The Growing Enterprise of Interdisciplinary Research
Introduction (Via APS)
In the sciences, the era of interdisciplinary study has been delivering for some time. The past 50 years have seen researchers engaged in their own version of aisle reaching, extending a hand or a methodology or a graduate student across campus and, in some cases, across the globe, to advance some form of basic understanding. A recent National Academy of Sciences committee, charged with summarizing the state of scientific study across disciplines, reeled off an impressive list of achievements, from genome sequencing to neuroimaging to the Manhattan Project.
Psychologists have not been strangers to this trend. Rather, they have been in the vanguard, according to a paper published in Science (Wuchty, 2007). In the second half of the 20th century, the average size of a psychology research team increased 75 percent — the top rate of increase among social sciences.
Favorite Excerpts (Via APS)
In addition to long walks, the interdisciplinary success achieved by Medin and Atran owes much to the graduate students often brought to the field. After a day’s work, says Medin, there’s plenty of time each evening for students and study leaders alike to work out whatever methodological or terminological kinks linger from their different backgrounds.
This practice highlights perhaps the greatest challenge of working across disciplines—a challenge emphasized by Medin and Atran, separately, and echoed by every other scientist contacted for this article. That is, the potentially difficult position interdisciplinary work puts students in once they graduate and look for a job. In a theoretical but common scenario, students might spend years learning to conduct complex, interdisciplinary research in the field, then appear to have spread their expertise too thin for any particular department to hire. In this sense, the very interdisciplinary work that stands to help a developing science stands to harm the developing scientist.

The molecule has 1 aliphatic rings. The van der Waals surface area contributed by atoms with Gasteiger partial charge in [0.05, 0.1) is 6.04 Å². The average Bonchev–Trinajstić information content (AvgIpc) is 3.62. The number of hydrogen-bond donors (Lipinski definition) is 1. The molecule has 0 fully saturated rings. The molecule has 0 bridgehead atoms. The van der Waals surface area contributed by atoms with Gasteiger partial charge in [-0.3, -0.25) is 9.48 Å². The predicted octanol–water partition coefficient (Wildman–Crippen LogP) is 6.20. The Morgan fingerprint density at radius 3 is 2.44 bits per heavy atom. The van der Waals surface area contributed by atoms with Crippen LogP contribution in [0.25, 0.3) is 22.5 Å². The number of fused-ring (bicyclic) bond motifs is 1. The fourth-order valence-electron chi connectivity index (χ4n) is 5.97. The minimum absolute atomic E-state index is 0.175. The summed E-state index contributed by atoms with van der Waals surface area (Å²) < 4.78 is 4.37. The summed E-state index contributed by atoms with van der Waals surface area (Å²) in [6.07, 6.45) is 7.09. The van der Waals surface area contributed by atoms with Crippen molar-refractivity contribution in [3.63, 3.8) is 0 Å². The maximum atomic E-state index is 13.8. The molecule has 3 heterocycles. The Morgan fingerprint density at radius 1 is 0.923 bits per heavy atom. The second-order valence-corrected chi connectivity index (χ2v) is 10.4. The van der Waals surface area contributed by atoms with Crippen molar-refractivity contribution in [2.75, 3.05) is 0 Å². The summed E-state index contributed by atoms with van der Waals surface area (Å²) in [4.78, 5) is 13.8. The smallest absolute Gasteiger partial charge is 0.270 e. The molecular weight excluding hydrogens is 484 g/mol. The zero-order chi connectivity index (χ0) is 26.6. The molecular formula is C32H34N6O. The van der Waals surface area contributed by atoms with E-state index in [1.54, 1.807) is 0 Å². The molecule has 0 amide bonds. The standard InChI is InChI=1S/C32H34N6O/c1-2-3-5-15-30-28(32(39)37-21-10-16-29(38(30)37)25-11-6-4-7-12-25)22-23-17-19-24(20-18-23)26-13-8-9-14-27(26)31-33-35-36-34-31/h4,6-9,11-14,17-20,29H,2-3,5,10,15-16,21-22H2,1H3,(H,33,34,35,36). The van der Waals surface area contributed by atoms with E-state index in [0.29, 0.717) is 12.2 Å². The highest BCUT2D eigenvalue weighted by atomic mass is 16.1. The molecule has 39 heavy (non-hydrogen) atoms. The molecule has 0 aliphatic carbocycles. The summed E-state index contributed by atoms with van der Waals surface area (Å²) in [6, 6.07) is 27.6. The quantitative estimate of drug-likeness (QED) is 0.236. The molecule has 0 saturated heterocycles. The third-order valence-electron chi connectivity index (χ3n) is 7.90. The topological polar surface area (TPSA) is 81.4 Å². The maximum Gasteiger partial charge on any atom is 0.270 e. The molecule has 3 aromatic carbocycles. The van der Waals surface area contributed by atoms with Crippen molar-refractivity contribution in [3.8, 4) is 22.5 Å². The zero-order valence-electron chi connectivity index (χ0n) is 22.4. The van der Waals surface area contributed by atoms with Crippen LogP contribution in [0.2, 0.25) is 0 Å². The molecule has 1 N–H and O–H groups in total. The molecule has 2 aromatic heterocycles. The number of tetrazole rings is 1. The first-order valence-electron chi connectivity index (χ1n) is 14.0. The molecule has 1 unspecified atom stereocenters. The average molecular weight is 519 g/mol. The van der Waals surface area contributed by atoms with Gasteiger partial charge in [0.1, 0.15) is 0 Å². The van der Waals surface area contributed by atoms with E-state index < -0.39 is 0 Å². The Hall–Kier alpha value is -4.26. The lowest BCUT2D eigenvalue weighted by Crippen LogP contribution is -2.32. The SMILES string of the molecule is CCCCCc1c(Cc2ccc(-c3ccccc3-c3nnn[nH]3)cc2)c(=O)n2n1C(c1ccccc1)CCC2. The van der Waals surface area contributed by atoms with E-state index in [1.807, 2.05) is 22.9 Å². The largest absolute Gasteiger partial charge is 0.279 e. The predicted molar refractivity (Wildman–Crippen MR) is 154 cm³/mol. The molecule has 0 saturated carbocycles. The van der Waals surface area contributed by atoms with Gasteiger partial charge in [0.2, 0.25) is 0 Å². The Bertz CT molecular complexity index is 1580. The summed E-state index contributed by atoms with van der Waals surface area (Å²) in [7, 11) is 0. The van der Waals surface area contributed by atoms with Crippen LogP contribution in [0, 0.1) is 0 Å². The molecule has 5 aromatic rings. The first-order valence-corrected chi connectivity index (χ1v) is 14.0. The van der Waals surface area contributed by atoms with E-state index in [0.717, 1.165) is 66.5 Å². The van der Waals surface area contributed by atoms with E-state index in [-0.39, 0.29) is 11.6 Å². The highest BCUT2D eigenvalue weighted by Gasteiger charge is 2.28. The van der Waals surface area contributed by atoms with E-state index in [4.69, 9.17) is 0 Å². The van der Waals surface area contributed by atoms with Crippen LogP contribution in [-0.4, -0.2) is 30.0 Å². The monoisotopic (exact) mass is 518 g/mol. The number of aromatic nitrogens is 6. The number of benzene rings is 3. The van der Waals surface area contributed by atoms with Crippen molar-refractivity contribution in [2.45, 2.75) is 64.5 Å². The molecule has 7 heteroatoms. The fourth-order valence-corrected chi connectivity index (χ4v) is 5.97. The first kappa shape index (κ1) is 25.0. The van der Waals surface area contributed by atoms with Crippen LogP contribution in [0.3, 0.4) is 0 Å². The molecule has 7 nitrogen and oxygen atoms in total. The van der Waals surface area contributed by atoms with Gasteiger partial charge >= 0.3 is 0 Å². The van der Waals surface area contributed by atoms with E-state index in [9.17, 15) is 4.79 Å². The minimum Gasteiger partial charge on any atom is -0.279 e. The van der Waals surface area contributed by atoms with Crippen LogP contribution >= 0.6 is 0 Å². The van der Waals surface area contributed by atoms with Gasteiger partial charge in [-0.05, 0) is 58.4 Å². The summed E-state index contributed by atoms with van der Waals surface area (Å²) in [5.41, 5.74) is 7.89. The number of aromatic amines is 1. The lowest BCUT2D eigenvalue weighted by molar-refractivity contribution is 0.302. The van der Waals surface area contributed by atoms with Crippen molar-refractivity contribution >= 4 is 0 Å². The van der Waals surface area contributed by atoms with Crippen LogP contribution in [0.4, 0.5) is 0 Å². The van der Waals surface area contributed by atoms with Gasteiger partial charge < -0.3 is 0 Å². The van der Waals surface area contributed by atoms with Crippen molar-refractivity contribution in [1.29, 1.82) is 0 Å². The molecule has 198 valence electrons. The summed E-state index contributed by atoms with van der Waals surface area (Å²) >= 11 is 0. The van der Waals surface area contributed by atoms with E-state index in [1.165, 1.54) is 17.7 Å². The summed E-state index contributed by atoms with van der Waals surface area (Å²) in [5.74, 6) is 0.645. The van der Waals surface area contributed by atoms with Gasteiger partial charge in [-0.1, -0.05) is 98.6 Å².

Should a student of multiple disciplines—a “tweener,” as Elizabeth Phelps fashioned herself—catch on as an assistant professor, then the problem becomes publishing enough articles in a specialty journal to earn tenure. This intense, narrow focus can stifle progress in the areas of research an up-and-coming academic might consider most exciting.
Excerpts (Via APS)
New fields have already begun to emerge from these meetings of minds—neuroscience, political psychology, cognitive science, and evolutionary psychology, to name a handful. Such instances distinguish true interdisciplinary work from multi-disciplinary efforts, which, as APS Past President John Cacioppo pointed out in a previous Observer column, require “only that one share an established procedure with an investigator in another field.” Ideally, interdisciplinary collaborations lead to more than a parlor game of pass the procedure. They don’t just shift eyes onto the question at hand; they ask completely new questions. The goal here, it would seem, is not to reach across the aisle, but rather to eliminate it.